Sounds simple, right? But Wall Street couldn’t have that. After all, if companies are required to have a fiduciary responsibility to cities and towns, how in the world can they screw cities and towns?”

To read Matt Taibbi’s complete article please click here.

Carney–Did She Really Want to Override the Anti-Fracking Veto

A couple of days ago I wrote about how long time legislator NC Rep Becky Carney pushed the wrong button and ended up being the key vote to override the veto of legislation that would allow fracking in NC.  At the time I said I smelled a rat.

One of my colleagues here at VLTP who is brilliant with numbers and their analysis, took a look into Carney. I mean, just think about it.  How difficult is it to imagine a 5 term representative with literally hundreds of votes just in this past legislative session–perhaps thousands in her career–pressing the green “yea” button instead of the red “nay” button.

A person who has been fighting fracking very hard assures me that people “in the know” understand that she made a legitimate error.

Well, I’m not so sure about Carney’s mistake.  And here is why:

Our whiz looked at the career (public record) campaign financing of this 5 term Representative from Mecklenburg County which, with over 919,628 residents, is the largest county in North Carolina.  From these residents, Carney received $24,670 from “individual contributors”

But these “individual contributions  included funds that I would consider as being from business:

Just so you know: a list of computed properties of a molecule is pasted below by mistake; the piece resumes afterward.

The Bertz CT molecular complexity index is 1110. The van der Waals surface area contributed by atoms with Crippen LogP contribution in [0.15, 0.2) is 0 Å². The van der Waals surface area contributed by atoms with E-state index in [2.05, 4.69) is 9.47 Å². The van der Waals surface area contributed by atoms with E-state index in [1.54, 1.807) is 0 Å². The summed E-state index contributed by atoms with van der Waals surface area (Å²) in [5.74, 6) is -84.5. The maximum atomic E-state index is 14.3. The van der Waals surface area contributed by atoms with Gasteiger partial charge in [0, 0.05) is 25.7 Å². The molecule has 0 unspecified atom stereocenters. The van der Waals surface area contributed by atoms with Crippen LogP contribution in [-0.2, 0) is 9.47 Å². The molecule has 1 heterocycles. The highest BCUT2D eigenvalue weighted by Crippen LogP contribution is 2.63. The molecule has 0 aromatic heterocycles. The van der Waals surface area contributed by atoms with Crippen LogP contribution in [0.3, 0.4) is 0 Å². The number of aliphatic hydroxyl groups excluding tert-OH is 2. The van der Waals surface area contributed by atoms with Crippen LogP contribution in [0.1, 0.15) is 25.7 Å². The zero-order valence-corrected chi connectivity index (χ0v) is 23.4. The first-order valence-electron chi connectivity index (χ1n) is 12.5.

• contributions from the president of Summit Hospitality Group (headquartered in Raleigh, Wake County being the second largest county in NC)
  • contributions from executives at the Speedway Motorsports Inc
  • contributions form executives at Performance Racing network
  • contributions from executives at Lowes Motor Speedway

That brings the total of her individual contributions down to $14,760.  Not a lot of money considering her 5 years in office and the patronage she should have built up among her constituents.  It works out to $12.46 per constituent per year.  That does not appear very impressive.

Over the course of her career in the Legislature, Carney has received total contributions of $281,469.57.   All of 5.2% coming from constituents, the rest coming from PAC and special interests. Included in the total contributions are monies from PACs with ALEC connections, with banking/finance connections, and with energy connections.  Here are some of the names on the list, from those with ALEC connections:

AT&T, Bank of America, Blue Cross / Blue Shield NC, CenturyLink, Coca-Cola. CSX. Dominium Resources Inc, General Electric, GlaxoSmithKline International Paper. John Deere, Microsoft. PepsiCo. Time Warner, WalPac (aka WalMart).

The Banking industry was well represented by PACs of Citigroup, First Citizens Bank Combined, North Carolina Bank, Resident Lenders of North Carolina, Security Finance Corp of Spartanburg, Wachovia NC Employees, Wells Fargo and Co

Energy companies were represented by PACs of  Dominium, Duke, Progress Energy, PSNC Energy.

And, of course, there is the PAC representing conservative stalwart the Chamber of Commerce.

95% from PACs and special interests.  5% from individual contributors.

In all honesty I have to admit that don’t know if this proportion of fundraising is normal or not.  But I do know that PAC donations–especially from ALEC–come with strings attached.  If this is the norm, then we need to throw out all our current legislators until comprehensive campaign finance reform is accomplished.  They are all far too beholden to corporate interests.  If this is not the norm, what does it say about Becky Carney?

Now, following the money, who do you really think she pushed that button for?